Does myth end where reality begins? In a first, the Indian Army’s expedition team claimed that it had spotted gigantic footprints of ‘Yeti’, which has commonly been known as a ‘mythical beast’. Given that the footprints were 32×15 inches in size, it caught the entire world’s attention when the Additional Directorate General of Public Information official Twitter handle tweeted that the footprints of elusive snowman has been sighted at Makalu-Barun National Park.
In a report today, the ANI has cited Dehradun-based mountaineer Tarun Goel sharing his insights about sensing voices of creatures and strange movements, which he conveys can be similar to ‘Yeti’ or other mythical creatures. Another mountaineer Manjul Rawat called for more evidence that can help and corroborate Yeti’s existence. The current debate around ‘Yeti’ is in the context of gigantic footprints spotted close to Makalu Base Camp on April 9 by an expedition team of the Indian Army.
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The mythical creature named ‘Yeti’ is believed to be taller and much bigger than the average human being. Way before Yeti’s descriptions caught everyone’s fancy as it does today, Herge’s ‘Tintin in Tibet’ led the narrative on portraying that the Yeti exists and infused the mythical creature with human characteristics such as being lonely, brooding, free and kind yet deeply misunderstood due to ‘size’. However, scientists have long been skeptical about Yeti’s existence, which is why it has also been called as an ‘abominable snowman.’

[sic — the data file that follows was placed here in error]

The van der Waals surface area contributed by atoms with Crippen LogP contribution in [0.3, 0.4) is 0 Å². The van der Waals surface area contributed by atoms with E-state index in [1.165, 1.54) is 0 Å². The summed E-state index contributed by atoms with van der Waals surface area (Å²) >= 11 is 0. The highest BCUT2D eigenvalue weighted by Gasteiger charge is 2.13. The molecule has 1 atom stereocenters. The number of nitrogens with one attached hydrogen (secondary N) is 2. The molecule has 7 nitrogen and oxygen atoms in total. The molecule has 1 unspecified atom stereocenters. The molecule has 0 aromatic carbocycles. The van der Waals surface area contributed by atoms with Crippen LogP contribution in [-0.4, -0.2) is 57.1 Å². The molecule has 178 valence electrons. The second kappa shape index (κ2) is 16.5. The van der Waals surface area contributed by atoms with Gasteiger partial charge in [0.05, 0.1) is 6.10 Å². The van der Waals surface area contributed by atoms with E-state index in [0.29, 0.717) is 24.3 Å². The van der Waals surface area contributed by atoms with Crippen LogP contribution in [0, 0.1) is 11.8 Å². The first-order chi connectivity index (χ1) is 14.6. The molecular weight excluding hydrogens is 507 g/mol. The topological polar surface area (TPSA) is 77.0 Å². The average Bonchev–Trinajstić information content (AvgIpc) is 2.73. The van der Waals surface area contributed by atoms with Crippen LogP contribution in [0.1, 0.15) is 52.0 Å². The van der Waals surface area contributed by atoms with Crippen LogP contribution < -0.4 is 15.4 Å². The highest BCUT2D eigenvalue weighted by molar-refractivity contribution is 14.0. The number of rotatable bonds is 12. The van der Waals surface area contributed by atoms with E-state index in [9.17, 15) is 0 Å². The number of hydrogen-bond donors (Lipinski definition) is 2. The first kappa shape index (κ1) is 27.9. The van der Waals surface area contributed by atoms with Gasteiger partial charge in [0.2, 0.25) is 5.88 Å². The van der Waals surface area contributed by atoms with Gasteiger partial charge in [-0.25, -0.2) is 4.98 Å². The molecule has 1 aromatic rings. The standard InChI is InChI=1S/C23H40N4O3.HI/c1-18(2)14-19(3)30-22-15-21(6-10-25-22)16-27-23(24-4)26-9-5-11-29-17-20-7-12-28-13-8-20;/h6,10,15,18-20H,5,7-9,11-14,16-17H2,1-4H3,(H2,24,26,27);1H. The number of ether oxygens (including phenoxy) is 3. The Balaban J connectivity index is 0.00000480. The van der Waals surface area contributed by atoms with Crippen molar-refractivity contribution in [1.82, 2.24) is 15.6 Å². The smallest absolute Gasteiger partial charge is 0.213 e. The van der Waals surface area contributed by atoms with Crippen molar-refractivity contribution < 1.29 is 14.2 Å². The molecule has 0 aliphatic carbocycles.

Eric Shipton, a highly respected British explorer, first spotted the giant footprint in the 50s which led the world to be enchanted by the possibility of the mystery that we now call as ‘Yeti’. When he brought back the footprint image, no one raised a question about the authenticity. His reputation clearly preceded his discovery of something that remains almost unimaginable to the human mind. But Eric Shipton, on his part, was determined to keep exploring until he could decode the mystery of the Yeti.
Another mountaineer Reinhold Messner also undertook an arduous journey to find the Yeti, spanning twelve years. After more than a decade, Messner published a book titled, ‘My Quest for Yeti’.
In 1957, another explorer Peter Byrne, who was part of a Slick Expedition heading to the Everest, is known to have swapped ‘yeti hand’ bones for human bones and smuggled the original bones to England reportedly for ‘analysis’, but the test results remained inconclusive.
The Yeti legends are plenty across the world. A Russian legend, a Chinese legend, and many more legends about the Yeti flourish. Believe it or not, even the Nazis were fascinated by the legend of the Yeti and are known to have embarked on a scientific expedition to Tibet way back in 1939. However, Nepal is where the Yeti legend has most flourished. Specifically, Tengboche in Nepal is believed to be a most important place for Sherpas and therefore, the best place to start searching for the mythical beast that has been referred to in various Sherpa legends.
Yet the missing link to the mythical creature has never been found though Eric Shipton’s photographs capturing razor-sharp images of its footprint are now legendary.